Role of respiratory syncytial virus in acute otitis media: Implications for vaccine development

Janak A. Patel, Dang T. Nguyen, Krystal Revai, Tasnee Chonmaitree

Research output: Contribution to journalArticlepeer-review

35 Scopus citations


We summarize herein the results of various virologic studies of acute otitis media (AOM) conducted at our site over a 10-year period. Among 566 children with AOM, respiratory syncytial virus (RSV) was the most common virus identified in either middle ear fluid or nasal wash; it was found in 16% of all children and 38% of virus-positive children. Seventy-one percent of the children with RSV were 1 year of age or older, which was significantly older than all other viruses combined (P = 0.045). RSV infection was associated with the common bacterial pathogens causing AOM. Past efforts to develop vaccines for RSV have emphasized prevention of lower respiratory tract infection in infants, which is a more serious problem but less common than AOM. Our results suggest that RSV vaccines that work only against infection in older children may have value in preventing AOM, the most common pediatric disease.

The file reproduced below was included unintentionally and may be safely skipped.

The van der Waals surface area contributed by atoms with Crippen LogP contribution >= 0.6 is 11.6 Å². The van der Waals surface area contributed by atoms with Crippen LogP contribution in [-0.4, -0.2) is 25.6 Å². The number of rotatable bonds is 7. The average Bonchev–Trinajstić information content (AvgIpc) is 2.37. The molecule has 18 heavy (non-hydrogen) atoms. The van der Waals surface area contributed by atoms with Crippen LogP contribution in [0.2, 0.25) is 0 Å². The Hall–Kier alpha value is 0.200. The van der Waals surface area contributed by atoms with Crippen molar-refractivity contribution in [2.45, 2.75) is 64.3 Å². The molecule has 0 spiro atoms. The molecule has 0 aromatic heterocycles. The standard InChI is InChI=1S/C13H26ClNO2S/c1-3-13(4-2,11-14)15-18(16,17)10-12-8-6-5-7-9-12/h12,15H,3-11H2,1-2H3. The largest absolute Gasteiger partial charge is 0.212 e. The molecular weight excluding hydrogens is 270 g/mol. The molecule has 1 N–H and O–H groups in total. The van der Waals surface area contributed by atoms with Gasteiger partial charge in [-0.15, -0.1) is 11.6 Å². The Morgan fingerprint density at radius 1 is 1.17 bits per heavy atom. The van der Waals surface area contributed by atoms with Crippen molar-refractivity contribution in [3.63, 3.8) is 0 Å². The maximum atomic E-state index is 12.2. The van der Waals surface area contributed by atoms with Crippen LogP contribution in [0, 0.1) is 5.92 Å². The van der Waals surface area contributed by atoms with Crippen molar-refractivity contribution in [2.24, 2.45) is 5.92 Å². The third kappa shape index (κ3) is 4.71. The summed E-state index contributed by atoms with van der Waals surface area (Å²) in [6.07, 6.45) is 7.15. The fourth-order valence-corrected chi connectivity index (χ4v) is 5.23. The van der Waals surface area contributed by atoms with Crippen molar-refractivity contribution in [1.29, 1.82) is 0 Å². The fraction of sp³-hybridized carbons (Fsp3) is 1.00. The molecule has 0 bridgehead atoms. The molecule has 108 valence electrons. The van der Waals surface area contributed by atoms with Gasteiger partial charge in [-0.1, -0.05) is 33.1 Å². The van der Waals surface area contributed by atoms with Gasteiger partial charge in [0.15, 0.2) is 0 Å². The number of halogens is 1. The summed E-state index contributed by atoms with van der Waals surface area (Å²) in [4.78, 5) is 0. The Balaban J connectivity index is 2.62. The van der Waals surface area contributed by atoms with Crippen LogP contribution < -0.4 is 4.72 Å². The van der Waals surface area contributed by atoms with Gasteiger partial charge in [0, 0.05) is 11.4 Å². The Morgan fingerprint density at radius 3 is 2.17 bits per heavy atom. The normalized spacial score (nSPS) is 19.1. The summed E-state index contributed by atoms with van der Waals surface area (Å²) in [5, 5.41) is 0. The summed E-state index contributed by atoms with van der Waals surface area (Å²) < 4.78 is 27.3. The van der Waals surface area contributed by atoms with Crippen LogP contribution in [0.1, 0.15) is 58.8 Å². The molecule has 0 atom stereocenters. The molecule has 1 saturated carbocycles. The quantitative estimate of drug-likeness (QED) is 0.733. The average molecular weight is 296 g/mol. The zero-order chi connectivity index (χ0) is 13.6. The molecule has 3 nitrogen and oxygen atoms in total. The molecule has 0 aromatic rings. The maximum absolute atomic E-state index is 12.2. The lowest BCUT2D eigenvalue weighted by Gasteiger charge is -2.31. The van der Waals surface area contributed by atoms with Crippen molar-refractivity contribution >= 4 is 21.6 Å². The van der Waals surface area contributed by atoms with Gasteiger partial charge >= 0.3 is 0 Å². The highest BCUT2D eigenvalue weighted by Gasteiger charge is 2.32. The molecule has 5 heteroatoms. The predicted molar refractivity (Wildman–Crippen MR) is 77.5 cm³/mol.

Original languageEnglish (US)
Pages (from-to)1683-1689
Number of pages7
Issue number9
StatePublished - Feb 19 2007


  • Otitis media
  • Respiratory syncytial virus
  • Vaccine

ASJC Scopus subject areas

  • Molecular Medicine
  • General Immunology and Microbiology
  • General Veterinary
  • Public Health, Environmental and Occupational Health
  • Infectious Diseases


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